Tap water can contain more minerals than filtered water, with the mineral content in tap water varying by city and source. Drinking tap water from mineral-rich sources can help you meet a fraction of the dietary reference intake for important minerals like calcium and magnesium. Filtering water removes the majority of these minerals.
You may not think of tap water as being a good source of calcium, but it can be if you drink enough of it. According to the "Journal of General Internal Medicine," a study published by researchers at McGill University in March 2001 affirmed that drinking 2 liters of tap water in some cities can fulfill between 6 percent and 18 percent of your recommended daily allowance of calcium. Furthermore, according to a study published by a French research team in "Osteoporosis International" in 2002, the calcium in water can be as readily absorbed in the body as calcium from dairy foods. In comparison, filtered water contains much less calcium -- from 6 to 18 mg per liter of calcium.
Tap water can also be a clinically significant source of magnesium, another mineral essential to the human body. Magnesium supports blood cell turnover and the immune system. According to the study published in 2002 in the "Journal of General Internal Medicine" drinking 2 liters of tap water provides between 16 percent and 31 phttp://write.demandstudios.com/edit.php?articleid=3668336ercent of the recommended daily allowance of magnesium. The same study found that filtered water provides much less magnesium, from 3 to 8 mg per liter of magnesium.
Your cardiac and nervous systems need sodium to function properly, but too much sodium can be detrimental to your health, leading to hypertension. The U.S. Department of Agriculture Dietary Guidelines for Americans states that normal, healthy adults need from 2,400 to 3,000 mg of sodium daily. Tap water can be a very modest source of sodium, with North American tap water having in the range of 18 to 41 mg per liter of sodium. In comparison, filtered bottled water contains sodium in the range of 4 to 8 mg per liter.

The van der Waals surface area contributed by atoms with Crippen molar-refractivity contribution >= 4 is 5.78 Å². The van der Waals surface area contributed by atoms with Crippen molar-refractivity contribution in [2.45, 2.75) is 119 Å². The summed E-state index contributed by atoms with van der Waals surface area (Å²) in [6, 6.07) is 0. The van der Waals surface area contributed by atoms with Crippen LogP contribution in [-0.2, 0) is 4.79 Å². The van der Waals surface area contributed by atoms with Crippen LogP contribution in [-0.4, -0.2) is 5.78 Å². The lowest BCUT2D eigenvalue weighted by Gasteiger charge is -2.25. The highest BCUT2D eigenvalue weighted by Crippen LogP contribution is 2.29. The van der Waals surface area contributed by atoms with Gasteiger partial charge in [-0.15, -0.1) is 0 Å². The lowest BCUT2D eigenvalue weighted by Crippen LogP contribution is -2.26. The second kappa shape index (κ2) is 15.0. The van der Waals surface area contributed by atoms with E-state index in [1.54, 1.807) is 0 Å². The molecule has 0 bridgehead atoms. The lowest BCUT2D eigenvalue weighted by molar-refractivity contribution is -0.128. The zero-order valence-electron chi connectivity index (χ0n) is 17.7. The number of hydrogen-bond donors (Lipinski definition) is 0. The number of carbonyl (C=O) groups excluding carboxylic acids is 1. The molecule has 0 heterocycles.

Filtered water is a big industry, with sales in the billions of dollars annually. According to a study by English researchers at the University of Anglia, published in 2006 in the "Journal of Water Health," consumers prefer bottled water because of health concerns and because of dissatisfaction with the taste of tap water. Preference for tap water also varies by demographics, perceived quality of the tap water, and trust in tap water companies. Reusable water filters make it possible for households to filter their own tap water at home without purchasing commercial bottled water.
Minerals are removed from commercially sold purified waters by one of several processes, including distillation, reverse-osmosis and deionization. Purified water is also known as "demineralized water," "deionized water," "distilled water," and "reverse osmosis water."
Mineral-Rich Bottled Water
The FDA distinguishes among five types of bottled water: artesian water, spring water, mineral water, sparking mineral water and purified water. Bottled water labeled "mineral water" must contain no less than 250 parts per million of dissolved solids, and cannot have added minerals. Some mineral waters, especially European varieties, have higher concentrations of calcium, magnesium, and sodium. Check the nutrition label to verify the mineral content.
- Osteoporosis International; Consumption of a High-Calcium Mineral Water Lowers Biochemical Indices of Bone Remodeling in Postmenopausal women With Low Calcium Intake; 2000
- "Journal of General Internal Medicine"; Comparison of the Mineral Content of Tap Water and Bottled Waters; 2001
- "Journal of Water Health"; Bottled Water Versus Tap Water: Understanding Consumers Preferences; 2006